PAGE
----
A professional isn’t just someone who wears a suit to work. Stephen King has asserted that a person isn’t a writer unless they have been paid to write. We call people who are great at what they do “pros.” Sometimes we think the things we see look “amateurish” because they are not slick and polished as we’d expect from a professional standard. But what are the differences?

We tend to consider the difference between a professional and an amateur as such that the professional is paid and the amateur, no matter the level of talent, knowledge, skill or ability, doesn’t do an activity as their profession. All professionals are still students, however the higher they progress in their area and the farther they explore from the state of their art, the more they need to be self-learners. Novices and avocationals benefit from learning from more experienced practitioners.

The major difference between the professional and the novice is that the professional can visualize how they want something to come out and quickly apply the necessary tools to achieve that vision. A novice, on the other hand is more apt to search for results with less direction. The more product a person produces, the easier it becomes to achieve particular results in less time. Practice is the best way to improve skills, exploration is the best way to expand them, collaboration is the best way to acquire.

While experience, devotion and compensation are all key factors in being a professional, these are not really qualities of assessment of a person’s actual likelihood to make something of professional quality.

Talent – Your natural abilities are what they are. You can sharpen and hone your talent and grow it, but you can’t just become talented. Some people can just pick up a pencil and draw photographically, but people who can only draw stick figures can be taught how to visually measure, create perspective aids or grids, and how to use a pencil to get a variety of shades and lines. That dedicated person may never be able to capture and render what the gifted artist can, but they can in time become competent and may enjoy their work more than the person who takes their talent for granted. The child prodigy that just sits down at an instrument and is suddenly a virtuoso is a great story, but largely because it is so rare it is almost a fairy tale. Prodigies become great because they take that amazing natural gift and then work very, very hard at it. There’s really no handicapping talent, raw intelligence, or natural physical adeptness. It is hard to play in the NBA if you aren’t agile, tall or fast. People are born with it. But not everyone who is tall gets into the NBA, either.


Professionals study their craft, forever. The learn from each other and share knowledge with each other. All fields are constantly changing and advancing with new ideas, new tools, new approaches. New and old problems are puzzles that professionals work to solve and resolve. Knowledge is gained through study, interaction and experience. It takes time to acquire.


Skills are the result of practice. You can’t practice what you don’t know, so knowledge informs skills. Skills are valuable, largely because they can be scarce. Not all people have them and in increasingly complex projects and systems, people need to have various skills sets to achieve results. A skilled craftsperson can achieve results that people outside and inside the craft can admire and appreciate. Professionals are so skilled that other people will pay them to use their skills. Skills can be taught and they can also be discovered.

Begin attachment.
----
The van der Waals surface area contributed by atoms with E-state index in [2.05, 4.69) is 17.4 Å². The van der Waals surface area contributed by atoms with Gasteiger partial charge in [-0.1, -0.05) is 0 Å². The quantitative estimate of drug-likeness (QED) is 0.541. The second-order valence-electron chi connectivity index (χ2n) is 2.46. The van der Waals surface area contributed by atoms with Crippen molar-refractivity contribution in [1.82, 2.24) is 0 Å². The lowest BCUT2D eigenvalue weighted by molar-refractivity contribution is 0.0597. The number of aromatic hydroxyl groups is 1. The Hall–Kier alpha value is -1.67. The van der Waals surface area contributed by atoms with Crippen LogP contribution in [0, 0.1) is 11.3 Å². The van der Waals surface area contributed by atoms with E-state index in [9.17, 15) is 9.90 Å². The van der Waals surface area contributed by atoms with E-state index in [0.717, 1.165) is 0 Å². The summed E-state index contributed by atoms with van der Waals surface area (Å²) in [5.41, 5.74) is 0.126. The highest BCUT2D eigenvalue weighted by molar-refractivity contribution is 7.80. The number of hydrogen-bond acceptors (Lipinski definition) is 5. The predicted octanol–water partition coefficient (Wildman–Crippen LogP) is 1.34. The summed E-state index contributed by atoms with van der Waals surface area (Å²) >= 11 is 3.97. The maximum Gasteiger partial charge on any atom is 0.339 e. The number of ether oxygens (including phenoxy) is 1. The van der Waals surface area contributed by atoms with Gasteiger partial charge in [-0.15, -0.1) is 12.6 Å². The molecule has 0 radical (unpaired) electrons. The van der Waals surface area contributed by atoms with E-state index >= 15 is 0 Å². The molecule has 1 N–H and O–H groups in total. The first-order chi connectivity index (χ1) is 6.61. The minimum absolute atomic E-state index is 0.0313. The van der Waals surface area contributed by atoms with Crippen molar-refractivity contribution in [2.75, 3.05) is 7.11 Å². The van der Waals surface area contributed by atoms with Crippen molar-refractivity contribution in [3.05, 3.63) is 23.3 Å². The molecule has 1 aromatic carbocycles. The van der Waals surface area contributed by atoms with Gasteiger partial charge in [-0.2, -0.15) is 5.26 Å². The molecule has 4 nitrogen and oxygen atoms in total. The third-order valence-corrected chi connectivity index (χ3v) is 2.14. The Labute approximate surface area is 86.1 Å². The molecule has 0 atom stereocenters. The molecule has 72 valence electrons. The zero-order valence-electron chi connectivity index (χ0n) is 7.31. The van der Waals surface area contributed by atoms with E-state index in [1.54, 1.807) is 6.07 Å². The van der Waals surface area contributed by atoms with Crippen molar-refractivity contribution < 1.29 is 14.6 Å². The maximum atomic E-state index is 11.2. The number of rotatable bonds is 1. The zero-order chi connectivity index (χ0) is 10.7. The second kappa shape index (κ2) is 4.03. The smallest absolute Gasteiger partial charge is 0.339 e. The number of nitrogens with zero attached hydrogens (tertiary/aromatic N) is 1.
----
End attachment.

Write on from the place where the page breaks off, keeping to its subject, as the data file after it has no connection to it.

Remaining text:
Abilities indicate how well you can practice your skills. You can have knowledge of something but can you actually make that thing, and how good is it? Once study and practice have reached the level where someone is able to consistently deliver high quality results, a person is considered able. On the high seas, the rank of able seaman meant that a sailor was worth their salt. Abilities require constant attention and maintenance if a person is going to keep up with the latest practices and be consistently capable. We can increase our abilities by recognizing new tools and techniques to achieve better results.


This isn’t just luck, but being able to recognize when the break comes and then put in the hard work it takes to realize the advantage. You can be in the right time at the right place, but that’s just the start.

It looks easy for the pros because they’ve practiced and studied and worked hard. They started with talent, learned the field, practiced and developed their skills and became able to create and produce the things they envisioned. Those things were so great that people valued and appreciated them with their time and money.

Professionals do use their talent, knowledge, skills and abilities in their vocation. But uncompensated amateurs with enough talent, knowledge, skill and ability can make professional quality products, and professionals can make amateurish or low-quality products too.

This is important to accept and acknowledge, because this can mean the difference between being professional or amateur in this sense means that the professional has access to money – a job, paying clients, wide distribution, a big marketplace – opportunities that the amateur doesn’t have. If the control or access changes, the value of the professional will change accordingly.

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